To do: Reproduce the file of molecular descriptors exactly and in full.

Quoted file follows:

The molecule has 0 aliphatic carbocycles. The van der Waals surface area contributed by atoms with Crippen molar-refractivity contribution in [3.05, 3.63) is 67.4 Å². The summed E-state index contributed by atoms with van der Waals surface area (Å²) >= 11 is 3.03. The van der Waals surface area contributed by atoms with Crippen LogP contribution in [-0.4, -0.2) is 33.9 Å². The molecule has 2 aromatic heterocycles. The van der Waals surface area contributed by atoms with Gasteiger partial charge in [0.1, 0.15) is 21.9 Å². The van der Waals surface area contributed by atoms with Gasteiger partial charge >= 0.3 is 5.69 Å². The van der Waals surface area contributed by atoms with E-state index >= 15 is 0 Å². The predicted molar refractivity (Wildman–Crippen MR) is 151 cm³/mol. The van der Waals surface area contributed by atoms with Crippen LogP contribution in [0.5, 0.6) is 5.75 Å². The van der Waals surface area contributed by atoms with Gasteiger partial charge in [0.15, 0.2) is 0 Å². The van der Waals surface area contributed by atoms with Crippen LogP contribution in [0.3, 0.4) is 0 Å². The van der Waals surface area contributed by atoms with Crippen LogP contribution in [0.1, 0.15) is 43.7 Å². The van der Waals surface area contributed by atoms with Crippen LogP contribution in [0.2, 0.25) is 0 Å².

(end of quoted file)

The molecule has 0 aliphatic carbocycles. The van der Waals surface area contributed by atoms with Crippen molar-refractivity contribution in [3.05, 3.63) is 67.4 Å². The summed E-state index contributed by atoms with van der Waals surface area (Å²) >= 11 is 3.03. The van der Waals surface area contributed by atoms with Crippen LogP contribution in [-0.4, -0.2) is 33.9 Å². The molecule has 2 aromatic heterocycles. The van der Waals surface area contributed by atoms with Gasteiger partial charge in [0.1, 0.15) is 21.9 Å². The van der Waals surface area contributed by atoms with Gasteiger partial charge >= 0.3 is 5.69 Å². The van der Waals surface area contributed by atoms with E-state index >= 15 is 0 Å². The predicted molar refractivity (Wildman–Crippen MR) is 151 cm³/mol. The van der Waals surface area contributed by atoms with Crippen LogP contribution in [0.5, 0.6) is 5.75 Å². The van der Waals surface area contributed by atoms with Gasteiger partial charge in [0.15, 0.2) is 0 Å². The van der Waals surface area contributed by atoms with Crippen LogP contribution in [0.3, 0.4) is 0 Å². The van der Waals surface area contributed by atoms with Crippen LogP contribution in [0.1, 0.15) is 43.7 Å². The van der Waals surface area contributed by atoms with Crippen LogP contribution in [0.2, 0.25) is 0 Å².